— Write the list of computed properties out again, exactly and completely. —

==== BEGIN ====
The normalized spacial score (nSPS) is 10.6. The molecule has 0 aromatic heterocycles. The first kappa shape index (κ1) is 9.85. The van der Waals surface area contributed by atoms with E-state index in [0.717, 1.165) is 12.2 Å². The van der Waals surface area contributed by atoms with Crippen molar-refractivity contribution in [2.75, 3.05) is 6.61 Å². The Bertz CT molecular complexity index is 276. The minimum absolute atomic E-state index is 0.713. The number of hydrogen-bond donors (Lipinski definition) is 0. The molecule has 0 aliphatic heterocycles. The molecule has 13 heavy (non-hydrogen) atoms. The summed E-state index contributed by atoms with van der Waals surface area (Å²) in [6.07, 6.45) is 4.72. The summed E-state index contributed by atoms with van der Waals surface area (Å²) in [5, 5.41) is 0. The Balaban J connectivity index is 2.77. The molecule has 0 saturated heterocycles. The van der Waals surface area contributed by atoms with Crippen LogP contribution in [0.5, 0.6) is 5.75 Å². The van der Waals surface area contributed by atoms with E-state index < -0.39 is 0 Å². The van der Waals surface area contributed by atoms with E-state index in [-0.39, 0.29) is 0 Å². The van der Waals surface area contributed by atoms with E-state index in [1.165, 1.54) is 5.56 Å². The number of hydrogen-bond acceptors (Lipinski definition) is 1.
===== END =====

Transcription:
The normalized spacial score (nSPS) is 10.6. The molecule has 0 aromatic heterocycles. The first kappa shape index (κ1) is 9.85. The van der Waals surface area contributed by atoms with E-state index in [0.717, 1.165) is 12.2 Å². The van der Waals surface area contributed by atoms with Crippen molar-refractivity contribution in [2.75, 3.05) is 6.61 Å². The Bertz CT molecular complexity index is 276. The minimum absolute atomic E-state index is 0.713. The number of hydrogen-bond donors (Lipinski definition) is 0. The molecule has 0 aliphatic heterocycles. The molecule has 13 heavy (non-hydrogen) atoms. The summed E-state index contributed by atoms with van der Waals surface area (Å²) in [6.07, 6.45) is 4.72. The summed E-state index contributed by atoms with van der Waals surface area (Å²) in [5, 5.41) is 0. The Balaban J connectivity index is 2.77. The molecule has 0 saturated heterocycles. The van der Waals surface area contributed by atoms with Crippen LogP contribution in [0.5, 0.6) is 5.75 Å². The van der Waals surface area contributed by atoms with E-state index < -0.39 is 0 Å². The van der Waals surface area contributed by atoms with E-state index in [-0.39, 0.29) is 0 Å². The van der Waals surface area contributed by atoms with E-state index in [1.165, 1.54) is 5.56 Å². The number of hydrogen-bond acceptors (Lipinski definition) is 1.